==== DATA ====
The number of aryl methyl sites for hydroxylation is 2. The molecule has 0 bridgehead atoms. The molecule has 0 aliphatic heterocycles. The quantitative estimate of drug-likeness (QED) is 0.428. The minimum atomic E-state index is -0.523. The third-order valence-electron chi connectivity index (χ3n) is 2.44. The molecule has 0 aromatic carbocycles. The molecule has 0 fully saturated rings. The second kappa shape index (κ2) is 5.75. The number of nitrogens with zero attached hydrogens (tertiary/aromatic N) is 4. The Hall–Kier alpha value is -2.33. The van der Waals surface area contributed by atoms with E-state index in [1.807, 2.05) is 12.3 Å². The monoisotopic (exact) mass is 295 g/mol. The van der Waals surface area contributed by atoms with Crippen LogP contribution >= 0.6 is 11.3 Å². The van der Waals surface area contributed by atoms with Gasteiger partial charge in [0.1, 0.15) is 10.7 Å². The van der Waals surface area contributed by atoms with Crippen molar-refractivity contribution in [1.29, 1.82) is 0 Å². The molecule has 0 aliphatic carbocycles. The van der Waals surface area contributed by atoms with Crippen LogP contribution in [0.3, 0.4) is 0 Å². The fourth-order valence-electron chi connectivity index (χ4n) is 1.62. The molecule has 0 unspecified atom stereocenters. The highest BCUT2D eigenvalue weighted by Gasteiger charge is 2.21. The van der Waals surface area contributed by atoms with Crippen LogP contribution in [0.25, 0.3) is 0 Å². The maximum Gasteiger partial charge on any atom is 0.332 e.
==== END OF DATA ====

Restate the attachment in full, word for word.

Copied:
The number of aryl methyl sites for hydroxylation is 2. The molecule has 0 bridgehead atoms. The molecule has 0 aliphatic heterocycles. The quantitative estimate of drug-likeness (QED) is 0.428. The minimum atomic E-state index is -0.523. The third-order valence-electron chi connectivity index (χ3n) is 2.44. The molecule has 0 aromatic carbocycles. The molecule has 0 fully saturated rings. The second kappa shape index (κ2) is 5.75. The number of nitrogens with zero attached hydrogens (tertiary/aromatic N) is 4. The Hall–Kier alpha value is -2.33. The van der Waals surface area contributed by atoms with E-state index in [1.807, 2.05) is 12.3 Å². The monoisotopic (exact) mass is 295 g/mol. The van der Waals surface area contributed by atoms with Crippen LogP contribution >= 0.6 is 11.3 Å². The van der Waals surface area contributed by atoms with Gasteiger partial charge in [0.1, 0.15) is 10.7 Å². The van der Waals surface area contributed by atoms with Crippen molar-refractivity contribution in [1.29, 1.82) is 0 Å². The molecule has 0 aliphatic carbocycles. The van der Waals surface area contributed by atoms with Crippen LogP contribution in [0.3, 0.4) is 0 Å². The fourth-order valence-electron chi connectivity index (χ4n) is 1.62. The molecule has 0 unspecified atom stereocenters. The highest BCUT2D eigenvalue weighted by Gasteiger charge is 2.21. The van der Waals surface area contributed by atoms with Crippen LogP contribution in [0.25, 0.3) is 0 Å². The maximum Gasteiger partial charge on any atom is 0.332 e.